It's difficult to know when you are truly ready to retire. In addition to having enough money, you need to address how you will spend your time. Although you can't know what unforeseen events may come your way, it is a good idea to take a snapshot of your life to evaluate your ability to retire. Knowing where you are today and making assumptions you are comfortable with about the future can give you a good sense of your ability to retire well. Consider these four F's of retirement readiness:
Financial. When it comes to building a sufficient nest egg to subsidize the retirement lifestyle you desire, there are numerous schools of thought prescribing how much you need to save. The bottom line is you will need to cover your living expenses with a combination of investments, savings and possibly work. As you establish your budget for retirement, some basic expenses like food, water and electricity can be estimated relatively easily. Remember to take into account inflation and likely higher rates down the road. Once you retire, some expenses will go away such as college for the kids, commuting costs and hopefully your mortgage. Others costs like health care will take a bigger bite out of your budget as you age. As you plan for retirement, remember to budget for the activities that are most important to you. If you love to travel, make sure there is enough cash in your budget for that. Also remember to set aside a cushion to help mitigate unexpected costs that can otherwise put a damper on a happy retired life.
Family and friends. When you leave the working world you often find yourself separated from co-workers that have been a big part of your life. You no longer share the common bond of a job, so your interests may begin to diverge. Finding time to get together can become challenging. Saying goodbye to this important aspect of your social life can leave a void when you retire. It is important that you have other relationships to fall back on or to develop new interactions. This is a time when family and friends become increasingly important. Retirement can also be an opportunity to reconnect with friends or family members you drifted apart from during a busier period of life.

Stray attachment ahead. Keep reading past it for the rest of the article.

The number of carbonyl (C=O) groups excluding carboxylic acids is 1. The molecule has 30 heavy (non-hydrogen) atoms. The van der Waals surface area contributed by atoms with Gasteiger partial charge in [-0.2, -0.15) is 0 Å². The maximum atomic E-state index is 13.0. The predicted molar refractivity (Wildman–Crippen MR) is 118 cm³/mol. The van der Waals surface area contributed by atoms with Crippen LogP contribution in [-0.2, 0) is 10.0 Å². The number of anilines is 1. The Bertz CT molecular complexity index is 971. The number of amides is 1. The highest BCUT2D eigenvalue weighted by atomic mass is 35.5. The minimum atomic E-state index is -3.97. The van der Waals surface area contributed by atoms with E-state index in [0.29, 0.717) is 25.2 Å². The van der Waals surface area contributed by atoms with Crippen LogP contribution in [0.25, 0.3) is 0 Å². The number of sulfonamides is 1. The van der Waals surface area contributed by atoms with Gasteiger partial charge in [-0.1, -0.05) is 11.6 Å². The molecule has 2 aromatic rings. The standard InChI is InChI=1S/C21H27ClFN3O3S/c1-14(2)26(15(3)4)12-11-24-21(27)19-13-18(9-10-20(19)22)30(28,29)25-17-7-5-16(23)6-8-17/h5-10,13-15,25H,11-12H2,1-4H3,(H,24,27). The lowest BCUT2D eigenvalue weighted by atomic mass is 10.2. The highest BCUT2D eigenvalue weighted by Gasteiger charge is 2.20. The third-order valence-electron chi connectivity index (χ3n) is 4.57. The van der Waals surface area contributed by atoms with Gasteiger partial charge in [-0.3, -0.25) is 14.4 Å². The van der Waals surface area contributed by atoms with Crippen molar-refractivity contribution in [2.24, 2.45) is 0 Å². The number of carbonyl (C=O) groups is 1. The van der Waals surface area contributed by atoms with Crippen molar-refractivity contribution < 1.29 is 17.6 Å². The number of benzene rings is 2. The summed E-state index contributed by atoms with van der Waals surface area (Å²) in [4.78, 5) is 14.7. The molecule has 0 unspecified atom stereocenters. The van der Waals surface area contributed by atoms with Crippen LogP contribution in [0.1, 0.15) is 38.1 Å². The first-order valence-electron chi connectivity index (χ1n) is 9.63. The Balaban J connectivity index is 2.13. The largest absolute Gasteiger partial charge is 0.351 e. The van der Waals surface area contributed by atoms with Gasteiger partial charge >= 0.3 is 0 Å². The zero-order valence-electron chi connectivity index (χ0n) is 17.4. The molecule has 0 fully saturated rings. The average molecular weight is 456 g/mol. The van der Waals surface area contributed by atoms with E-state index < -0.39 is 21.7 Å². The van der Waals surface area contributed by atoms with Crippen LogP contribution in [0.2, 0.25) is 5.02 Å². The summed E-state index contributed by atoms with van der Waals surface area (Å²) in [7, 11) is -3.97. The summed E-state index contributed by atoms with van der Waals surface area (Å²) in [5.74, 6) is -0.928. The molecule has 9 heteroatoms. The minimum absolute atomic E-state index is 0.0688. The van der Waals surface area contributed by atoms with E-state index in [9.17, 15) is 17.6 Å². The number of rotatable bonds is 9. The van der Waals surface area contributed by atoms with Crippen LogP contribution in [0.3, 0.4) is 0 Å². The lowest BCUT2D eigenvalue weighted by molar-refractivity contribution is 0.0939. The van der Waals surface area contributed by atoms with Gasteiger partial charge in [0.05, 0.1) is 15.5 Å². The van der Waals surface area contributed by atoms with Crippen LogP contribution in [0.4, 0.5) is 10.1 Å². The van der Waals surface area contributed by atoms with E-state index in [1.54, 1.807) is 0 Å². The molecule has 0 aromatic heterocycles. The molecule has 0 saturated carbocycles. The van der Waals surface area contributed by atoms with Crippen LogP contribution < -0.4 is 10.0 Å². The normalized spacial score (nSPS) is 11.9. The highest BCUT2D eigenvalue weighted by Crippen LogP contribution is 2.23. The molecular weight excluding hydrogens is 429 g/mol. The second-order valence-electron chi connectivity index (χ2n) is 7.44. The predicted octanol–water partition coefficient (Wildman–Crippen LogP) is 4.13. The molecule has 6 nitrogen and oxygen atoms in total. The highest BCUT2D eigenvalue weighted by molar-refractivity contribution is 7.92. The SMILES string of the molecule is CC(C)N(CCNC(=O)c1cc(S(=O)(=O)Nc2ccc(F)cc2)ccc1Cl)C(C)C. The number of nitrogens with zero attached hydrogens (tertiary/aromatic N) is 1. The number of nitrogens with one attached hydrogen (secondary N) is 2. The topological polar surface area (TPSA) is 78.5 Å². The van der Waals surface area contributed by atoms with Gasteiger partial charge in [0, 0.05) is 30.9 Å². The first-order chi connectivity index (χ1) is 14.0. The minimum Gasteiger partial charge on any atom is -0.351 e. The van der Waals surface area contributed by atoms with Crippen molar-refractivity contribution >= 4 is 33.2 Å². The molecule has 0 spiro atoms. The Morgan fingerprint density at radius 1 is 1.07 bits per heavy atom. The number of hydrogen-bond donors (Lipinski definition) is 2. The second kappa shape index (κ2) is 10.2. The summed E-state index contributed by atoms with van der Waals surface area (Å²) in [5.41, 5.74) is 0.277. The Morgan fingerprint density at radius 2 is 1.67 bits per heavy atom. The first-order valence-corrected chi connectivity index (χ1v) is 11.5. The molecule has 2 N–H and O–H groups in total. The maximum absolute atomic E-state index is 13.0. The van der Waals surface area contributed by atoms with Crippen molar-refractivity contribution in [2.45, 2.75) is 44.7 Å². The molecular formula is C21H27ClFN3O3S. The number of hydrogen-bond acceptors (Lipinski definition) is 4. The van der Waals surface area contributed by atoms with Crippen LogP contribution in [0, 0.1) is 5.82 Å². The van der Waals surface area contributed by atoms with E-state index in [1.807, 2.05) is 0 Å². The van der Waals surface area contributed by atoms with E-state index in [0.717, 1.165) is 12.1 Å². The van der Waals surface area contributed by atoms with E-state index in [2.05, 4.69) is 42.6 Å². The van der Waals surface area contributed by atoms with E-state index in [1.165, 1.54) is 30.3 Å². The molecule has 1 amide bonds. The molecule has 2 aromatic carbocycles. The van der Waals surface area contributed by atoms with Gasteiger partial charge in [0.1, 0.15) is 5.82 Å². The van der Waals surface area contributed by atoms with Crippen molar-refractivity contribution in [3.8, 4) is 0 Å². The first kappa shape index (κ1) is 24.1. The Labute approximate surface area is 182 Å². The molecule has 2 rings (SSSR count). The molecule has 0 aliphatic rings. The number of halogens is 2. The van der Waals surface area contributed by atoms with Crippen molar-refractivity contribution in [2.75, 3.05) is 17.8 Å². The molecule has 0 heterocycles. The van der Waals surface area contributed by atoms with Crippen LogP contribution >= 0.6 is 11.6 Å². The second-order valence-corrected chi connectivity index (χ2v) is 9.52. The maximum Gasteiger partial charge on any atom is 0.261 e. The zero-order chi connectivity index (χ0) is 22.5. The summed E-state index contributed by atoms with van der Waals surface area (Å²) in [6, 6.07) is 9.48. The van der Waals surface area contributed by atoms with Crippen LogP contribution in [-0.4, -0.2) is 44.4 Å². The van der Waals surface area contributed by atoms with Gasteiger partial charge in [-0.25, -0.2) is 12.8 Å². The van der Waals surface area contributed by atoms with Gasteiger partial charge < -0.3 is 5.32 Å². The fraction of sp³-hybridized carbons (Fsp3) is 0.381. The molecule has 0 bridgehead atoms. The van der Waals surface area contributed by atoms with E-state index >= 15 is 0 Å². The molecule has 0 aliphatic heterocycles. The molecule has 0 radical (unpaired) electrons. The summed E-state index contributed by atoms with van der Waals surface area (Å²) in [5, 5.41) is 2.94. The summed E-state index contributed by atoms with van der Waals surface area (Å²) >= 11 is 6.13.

Making new friends outside of work can be challenging but also rewarding. With new interests and passions to explore as a retiree, you will meet other like-minded individuals to share your experiences. If you are willing to put yourself out there and make an effort, you should be able to expand your social network. Instead of work talk, you will find yourself discussing what truly interests and excites you with someone equally as passionate. Take a look at the many organizations, clubs and volunteer opportunities in your area that might be able to put you in touch with other people who are similarly inclined.
Fun. Retirement should be your chance to do what you want and enjoy your days. An important ingredient of a happy retirement is to prepare in advance. Try to figure out ahead of time what you will do with your new freedom. Figure out how you will stay engaged in meaningful activities during your second act. Revisit hobbies, passions and dreams you had but could not pursue while working. Now you have the time. Think of new areas to explore such as travel, art, cooking or dance. Plan to expand your knowledge with lifelong learning opportunities that allow you to study areas that interest you. With decades of retirement awaiting you, don't leave your retirement to chance.
Fear. Growing old is often difficult, and there are many challenges you will face. Some areas to consider include the possibilities of becoming less independent as you age, outliving your spouse, developing significant health problems or having to move from your current home to downsize or because you can no longer live safely on your own. Think about the problems that might occur, and develop a plan to cope with them if they do.
Retirement will ideally be a wonderful time of exploration and new experiences, but there will inevitably be some hardships as well. A little advance preparation for these challenges can improve your retirement lifestyle.
Dave Bernard is the author of "I Want To Retire! Essential Considerations for the Retiree to Be". Although not yet retired, he focuses on identifying and understanding the essential components of a fulfilling and meaningful retirement. He shares his discoveries and insights on his blog Retirement-Only The Beginning.
More From US News & World Report
- 10 Places to Buy a Retirement Home for Under $150,000
- What Everyone Should Know About IRAs
- 10 Retirement Savings Tips for 20-Somethings
- Personal Finance - Career & Education
- Retirement Benefits